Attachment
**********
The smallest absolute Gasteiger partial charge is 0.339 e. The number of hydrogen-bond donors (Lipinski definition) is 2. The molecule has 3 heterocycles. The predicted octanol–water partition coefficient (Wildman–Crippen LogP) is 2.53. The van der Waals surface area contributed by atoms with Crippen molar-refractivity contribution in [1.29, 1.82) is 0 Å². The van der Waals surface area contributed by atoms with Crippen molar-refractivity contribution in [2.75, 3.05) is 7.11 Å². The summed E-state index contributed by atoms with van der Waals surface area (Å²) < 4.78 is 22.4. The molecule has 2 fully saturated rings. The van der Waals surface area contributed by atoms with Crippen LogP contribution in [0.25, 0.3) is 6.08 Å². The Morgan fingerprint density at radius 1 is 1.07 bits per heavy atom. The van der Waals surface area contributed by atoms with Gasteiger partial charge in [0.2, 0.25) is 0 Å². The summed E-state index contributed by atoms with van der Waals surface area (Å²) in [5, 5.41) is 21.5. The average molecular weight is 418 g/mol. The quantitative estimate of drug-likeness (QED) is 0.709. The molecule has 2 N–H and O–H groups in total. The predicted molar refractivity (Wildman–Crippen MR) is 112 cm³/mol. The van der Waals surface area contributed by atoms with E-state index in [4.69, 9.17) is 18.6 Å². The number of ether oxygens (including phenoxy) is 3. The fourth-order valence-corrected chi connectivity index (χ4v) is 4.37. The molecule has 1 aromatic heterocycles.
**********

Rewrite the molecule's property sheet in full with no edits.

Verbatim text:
The smallest absolute Gasteiger partial charge is 0.339 e. The number of hydrogen-bond donors (Lipinski definition) is 2. The molecule has 3 heterocycles. The predicted octanol–water partition coefficient (Wildman–Crippen LogP) is 2.53. The van der Waals surface area contributed by atoms with Crippen molar-refractivity contribution in [1.29, 1.82) is 0 Å². The van der Waals surface area contributed by atoms with Crippen molar-refractivity contribution in [2.75, 3.05) is 7.11 Å². The summed E-state index contributed by atoms with van der Waals surface area (Å²) < 4.78 is 22.4. The molecule has 2 fully saturated rings. The van der Waals surface area contributed by atoms with Crippen LogP contribution in [0.25, 0.3) is 6.08 Å². The Morgan fingerprint density at radius 1 is 1.07 bits per heavy atom. The van der Waals surface area contributed by atoms with Gasteiger partial charge in [0.2, 0.25) is 0 Å². The summed E-state index contributed by atoms with van der Waals surface area (Å²) in [5, 5.41) is 21.5. The average molecular weight is 418 g/mol. The quantitative estimate of drug-likeness (QED) is 0.709. The molecule has 2 N–H and O–H groups in total. The predicted molar refractivity (Wildman–Crippen MR) is 112 cm³/mol. The van der Waals surface area contributed by atoms with E-state index in [4.69, 9.17) is 18.6 Å². The number of ether oxygens (including phenoxy) is 3. The fourth-order valence-corrected chi connectivity index (χ4v) is 4.37. The molecule has 1 aromatic heterocycles.